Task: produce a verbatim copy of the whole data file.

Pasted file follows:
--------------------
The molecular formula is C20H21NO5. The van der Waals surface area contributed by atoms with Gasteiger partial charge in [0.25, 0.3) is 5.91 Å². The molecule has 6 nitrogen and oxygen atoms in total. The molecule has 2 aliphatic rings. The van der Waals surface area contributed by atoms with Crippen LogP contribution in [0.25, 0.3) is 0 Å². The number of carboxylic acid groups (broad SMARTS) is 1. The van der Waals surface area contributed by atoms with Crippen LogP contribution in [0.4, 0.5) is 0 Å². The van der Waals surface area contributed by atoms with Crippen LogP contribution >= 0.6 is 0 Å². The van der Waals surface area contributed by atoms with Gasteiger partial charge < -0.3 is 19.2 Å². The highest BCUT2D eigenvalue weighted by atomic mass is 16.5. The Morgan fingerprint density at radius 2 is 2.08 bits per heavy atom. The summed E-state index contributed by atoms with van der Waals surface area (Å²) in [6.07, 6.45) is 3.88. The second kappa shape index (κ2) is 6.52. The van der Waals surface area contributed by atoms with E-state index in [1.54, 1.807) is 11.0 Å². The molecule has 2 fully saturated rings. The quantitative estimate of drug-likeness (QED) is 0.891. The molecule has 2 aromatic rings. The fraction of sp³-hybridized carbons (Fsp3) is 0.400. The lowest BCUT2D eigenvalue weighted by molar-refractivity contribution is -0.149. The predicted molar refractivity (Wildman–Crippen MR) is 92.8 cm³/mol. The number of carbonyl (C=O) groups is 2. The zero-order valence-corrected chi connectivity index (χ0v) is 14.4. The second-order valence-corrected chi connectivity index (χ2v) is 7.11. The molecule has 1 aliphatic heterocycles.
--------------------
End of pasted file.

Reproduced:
The molecular formula is C20H21NO5. The van der Waals surface area contributed by atoms with Gasteiger partial charge in [0.25, 0.3) is 5.91 Å². The molecule has 6 nitrogen and oxygen atoms in total. The molecule has 2 aliphatic rings. The van der Waals surface area contributed by atoms with Crippen LogP contribution in [0.25, 0.3) is 0 Å². The number of carboxylic acid groups (broad SMARTS) is 1. The van der Waals surface area contributed by atoms with Crippen LogP contribution in [0.4, 0.5) is 0 Å². The van der Waals surface area contributed by atoms with Crippen LogP contribution >= 0.6 is 0 Å². The van der Waals surface area contributed by atoms with Gasteiger partial charge < -0.3 is 19.2 Å². The highest BCUT2D eigenvalue weighted by atomic mass is 16.5. The Morgan fingerprint density at radius 2 is 2.08 bits per heavy atom. The summed E-state index contributed by atoms with van der Waals surface area (Å²) in [6.07, 6.45) is 3.88. The second kappa shape index (κ2) is 6.52. The van der Waals surface area contributed by atoms with E-state index in [1.54, 1.807) is 11.0 Å². The molecule has 2 fully saturated rings. The quantitative estimate of drug-likeness (QED) is 0.891. The molecule has 2 aromatic rings. The fraction of sp³-hybridized carbons (Fsp3) is 0.400. The lowest BCUT2D eigenvalue weighted by molar-refractivity contribution is -0.149. The predicted molar refractivity (Wildman–Crippen MR) is 92.8 cm³/mol. The number of carbonyl (C=O) groups is 2. The zero-order valence-corrected chi connectivity index (χ0v) is 14.4. The second-order valence-corrected chi connectivity index (χ2v) is 7.11. The molecule has 1 aliphatic heterocycles.